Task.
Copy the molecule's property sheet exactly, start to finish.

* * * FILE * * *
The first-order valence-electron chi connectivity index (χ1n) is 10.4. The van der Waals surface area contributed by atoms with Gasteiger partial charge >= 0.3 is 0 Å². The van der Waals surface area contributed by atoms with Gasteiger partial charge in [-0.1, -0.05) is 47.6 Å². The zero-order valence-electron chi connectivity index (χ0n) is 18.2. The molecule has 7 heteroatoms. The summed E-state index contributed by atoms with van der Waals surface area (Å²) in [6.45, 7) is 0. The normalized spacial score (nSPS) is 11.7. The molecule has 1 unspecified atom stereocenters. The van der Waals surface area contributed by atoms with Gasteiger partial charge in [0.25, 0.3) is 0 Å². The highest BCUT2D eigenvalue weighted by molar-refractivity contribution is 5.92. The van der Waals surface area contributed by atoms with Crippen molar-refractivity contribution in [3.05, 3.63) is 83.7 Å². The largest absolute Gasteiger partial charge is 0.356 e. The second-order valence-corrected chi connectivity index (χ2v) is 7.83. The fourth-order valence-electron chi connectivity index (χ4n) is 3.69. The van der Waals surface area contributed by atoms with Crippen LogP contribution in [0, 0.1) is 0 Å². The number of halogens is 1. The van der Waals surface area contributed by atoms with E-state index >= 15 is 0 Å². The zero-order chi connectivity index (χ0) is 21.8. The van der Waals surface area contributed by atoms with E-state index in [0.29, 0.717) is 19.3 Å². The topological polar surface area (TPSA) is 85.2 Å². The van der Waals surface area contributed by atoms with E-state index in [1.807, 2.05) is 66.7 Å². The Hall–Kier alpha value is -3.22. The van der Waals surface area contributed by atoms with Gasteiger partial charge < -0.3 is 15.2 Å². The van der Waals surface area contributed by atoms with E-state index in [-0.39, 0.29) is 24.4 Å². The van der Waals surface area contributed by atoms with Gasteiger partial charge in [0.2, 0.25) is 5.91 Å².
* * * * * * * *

The first-order valence-electron chi connectivity index (χ1n) is 10.4. The van der Waals surface area contributed by atoms with Gasteiger partial charge >= 0.3 is 0 Å². The van der Waals surface area contributed by atoms with Gasteiger partial charge in [-0.1, -0.05) is 47.6 Å². The zero-order valence-electron chi connectivity index (χ0n) is 18.2. The molecule has 7 heteroatoms. The summed E-state index contributed by atoms with van der Waals surface area (Å²) in [6.45, 7) is 0. The normalized spacial score (nSPS) is 11.7. The molecule has 1 unspecified atom stereocenters. The van der Waals surface area contributed by atoms with Gasteiger partial charge in [0.25, 0.3) is 0 Å². The highest BCUT2D eigenvalue weighted by molar-refractivity contribution is 5.92. The van der Waals surface area contributed by atoms with Crippen molar-refractivity contribution in [3.05, 3.63) is 83.7 Å². The largest absolute Gasteiger partial charge is 0.356 e. The second-order valence-corrected chi connectivity index (χ2v) is 7.83. The fourth-order valence-electron chi connectivity index (χ4n) is 3.69. The van der Waals surface area contributed by atoms with Crippen LogP contribution in [0, 0.1) is 0 Å². The number of halogens is 1. The van der Waals surface area contributed by atoms with E-state index >= 15 is 0 Å². The zero-order chi connectivity index (χ0) is 21.8. The van der Waals surface area contributed by atoms with E-state index in [0.29, 0.717) is 19.3 Å². The topological polar surface area (TPSA) is 85.2 Å². The van der Waals surface area contributed by atoms with E-state index in [1.807, 2.05) is 66.7 Å². The Hall–Kier alpha value is -3.22. The van der Waals surface area contributed by atoms with Gasteiger partial charge < -0.3 is 15.2 Å². The van der Waals surface area contributed by atoms with E-state index in [-0.39, 0.29) is 24.4 Å². The van der Waals surface area contributed by atoms with Gasteiger partial charge in [0.2, 0.25) is 5.91 Å².